Tag Archive: Reviews

Literary Wives: Meg Wolitzer’s The Wife

I began this novel with a sigh. After reading the first few pages, I thought, “Not another novel written from a female perspective that is all about how important her husband is.” I… Continue reading

I Have a Book Type

I’ve decided that there is a type of book that I like more than any other. It is a book that explores art/literature and artists/writers and that jumps back and forth between time.… Continue reading

Literary Wives: There Is No One Way to Be a Woman

American Housewife (2016), a collection of short stories by Helen Ellis, is the Literary Wives bloggers’ pick for this month. It is witty, poignant, hilarious, dark, timely, and accessible. Please see more of… Continue reading

Forgiving Is Easy: The Light Between Oceans

It has been a long time since I’ve cried while reading a book. However, it happened recently when I finished The Light Between Oceans (2012) by M. L. Stedman. I did not just… Continue reading

Wicked Girls

What happens when two children who murdered another child together grow up, are released from prison, and then find each other again? That is the premise of Alex Marwood’s thriller The Wicked Girls… Continue reading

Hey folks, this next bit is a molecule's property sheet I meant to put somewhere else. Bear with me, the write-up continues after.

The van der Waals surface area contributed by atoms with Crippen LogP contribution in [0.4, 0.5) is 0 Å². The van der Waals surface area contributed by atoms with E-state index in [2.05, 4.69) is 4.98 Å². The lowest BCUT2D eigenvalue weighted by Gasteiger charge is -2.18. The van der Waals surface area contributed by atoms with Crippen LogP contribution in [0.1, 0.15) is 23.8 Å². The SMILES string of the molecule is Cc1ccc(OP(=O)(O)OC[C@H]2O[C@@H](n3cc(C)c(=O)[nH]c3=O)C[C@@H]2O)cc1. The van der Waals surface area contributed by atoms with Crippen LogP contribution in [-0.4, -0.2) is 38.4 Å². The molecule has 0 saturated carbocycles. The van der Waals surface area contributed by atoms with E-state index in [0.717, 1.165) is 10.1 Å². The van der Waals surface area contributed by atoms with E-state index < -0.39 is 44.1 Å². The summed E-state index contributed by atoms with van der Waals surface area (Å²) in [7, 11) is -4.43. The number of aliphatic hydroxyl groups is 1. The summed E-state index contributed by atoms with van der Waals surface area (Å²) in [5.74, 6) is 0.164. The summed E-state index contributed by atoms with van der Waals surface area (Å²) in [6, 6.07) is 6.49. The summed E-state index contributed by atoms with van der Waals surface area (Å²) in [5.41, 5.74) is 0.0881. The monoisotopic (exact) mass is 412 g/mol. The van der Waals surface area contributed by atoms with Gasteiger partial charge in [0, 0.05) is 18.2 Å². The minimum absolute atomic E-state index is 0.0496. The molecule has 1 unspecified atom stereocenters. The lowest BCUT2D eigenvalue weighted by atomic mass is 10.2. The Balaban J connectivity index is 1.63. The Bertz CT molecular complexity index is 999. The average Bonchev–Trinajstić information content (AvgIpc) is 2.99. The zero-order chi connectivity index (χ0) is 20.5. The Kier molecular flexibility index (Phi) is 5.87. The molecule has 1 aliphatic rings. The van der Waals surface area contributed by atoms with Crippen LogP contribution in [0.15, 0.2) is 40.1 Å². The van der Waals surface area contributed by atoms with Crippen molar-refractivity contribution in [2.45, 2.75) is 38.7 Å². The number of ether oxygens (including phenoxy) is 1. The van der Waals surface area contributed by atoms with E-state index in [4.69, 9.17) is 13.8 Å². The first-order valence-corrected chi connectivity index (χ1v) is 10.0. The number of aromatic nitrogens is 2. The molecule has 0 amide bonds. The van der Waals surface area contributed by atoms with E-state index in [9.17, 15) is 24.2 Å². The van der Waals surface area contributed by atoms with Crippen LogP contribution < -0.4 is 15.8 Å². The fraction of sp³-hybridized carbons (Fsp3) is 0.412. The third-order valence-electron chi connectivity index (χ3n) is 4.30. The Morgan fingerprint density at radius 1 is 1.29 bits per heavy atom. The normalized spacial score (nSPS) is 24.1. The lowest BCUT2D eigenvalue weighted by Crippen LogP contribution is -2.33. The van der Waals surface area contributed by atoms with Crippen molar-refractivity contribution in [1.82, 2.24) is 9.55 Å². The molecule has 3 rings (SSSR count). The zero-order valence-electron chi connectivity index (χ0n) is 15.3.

Miniatures

I started “building” a miniature house in one of the rooms of my basement. I got the idea after reading this book with my six-year-old daughter. The photos are of a real miniature… Continue reading

On Beauty Is a Novel

As I begin reading Zadie Smith’s first novel White Teeth (2000), I realize that I have not yet posted about reading her book On Beauty (2005). For some reason, when I opened it,… Continue reading

Literary Wives: How to Be a Good Wife

Is a good wife somebody who is exact in self-sacrificing and serving her family? Is a bad wife one who is crazy, perhaps while pursuing autonomy? These are the choices presented in the… Continue reading

A New Favorite Author: Siri Hustvedt

My friend Amy has been telling me to read Siri Hustvedt for about two years now. I finally borrowed her copy of What I Loved (2003). I borrowed it on a Friday afternoon… Continue reading

The Inconceivability of The Painted Bird

I read The Painted Bird (1965) by Jerzy Kosinski. At first, I was enthralled. I could not put this book down. The story of a six-year-old boy sent to the Polish countryside by… Continue reading